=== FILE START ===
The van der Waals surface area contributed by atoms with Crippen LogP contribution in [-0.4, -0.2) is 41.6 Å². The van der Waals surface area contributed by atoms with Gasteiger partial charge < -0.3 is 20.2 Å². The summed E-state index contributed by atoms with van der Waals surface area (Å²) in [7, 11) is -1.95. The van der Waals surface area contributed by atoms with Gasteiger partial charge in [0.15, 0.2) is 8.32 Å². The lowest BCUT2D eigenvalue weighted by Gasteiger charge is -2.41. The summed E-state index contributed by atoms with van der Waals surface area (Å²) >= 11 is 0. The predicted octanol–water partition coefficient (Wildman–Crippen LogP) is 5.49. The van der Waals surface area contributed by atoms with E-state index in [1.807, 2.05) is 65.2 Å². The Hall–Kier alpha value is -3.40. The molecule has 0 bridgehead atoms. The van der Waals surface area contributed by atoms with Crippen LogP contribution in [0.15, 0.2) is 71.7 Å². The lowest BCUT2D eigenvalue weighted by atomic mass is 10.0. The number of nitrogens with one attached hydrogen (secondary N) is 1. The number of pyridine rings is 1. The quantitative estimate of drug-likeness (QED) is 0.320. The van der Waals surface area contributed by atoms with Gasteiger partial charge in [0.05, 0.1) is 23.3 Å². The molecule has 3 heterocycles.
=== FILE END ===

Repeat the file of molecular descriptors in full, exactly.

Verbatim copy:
The van der Waals surface area contributed by atoms with Crippen LogP contribution in [-0.4, -0.2) is 41.6 Å². The van der Waals surface area contributed by atoms with Gasteiger partial charge < -0.3 is 20.2 Å². The summed E-state index contributed by atoms with van der Waals surface area (Å²) in [7, 11) is -1.95. The van der Waals surface area contributed by atoms with Gasteiger partial charge in [0.15, 0.2) is 8.32 Å². The lowest BCUT2D eigenvalue weighted by Gasteiger charge is -2.41. The summed E-state index contributed by atoms with van der Waals surface area (Å²) >= 11 is 0. The predicted octanol–water partition coefficient (Wildman–Crippen LogP) is 5.49. The van der Waals surface area contributed by atoms with E-state index in [1.807, 2.05) is 65.2 Å². The Hall–Kier alpha value is -3.40. The molecule has 0 bridgehead atoms. The van der Waals surface area contributed by atoms with Crippen LogP contribution in [0.15, 0.2) is 71.7 Å². The lowest BCUT2D eigenvalue weighted by atomic mass is 10.0. The number of nitrogens with one attached hydrogen (secondary N) is 1. The number of pyridine rings is 1. The quantitative estimate of drug-likeness (QED) is 0.320. The van der Waals surface area contributed by atoms with Gasteiger partial charge in [0.05, 0.1) is 23.3 Å². The molecule has 3 heterocycles.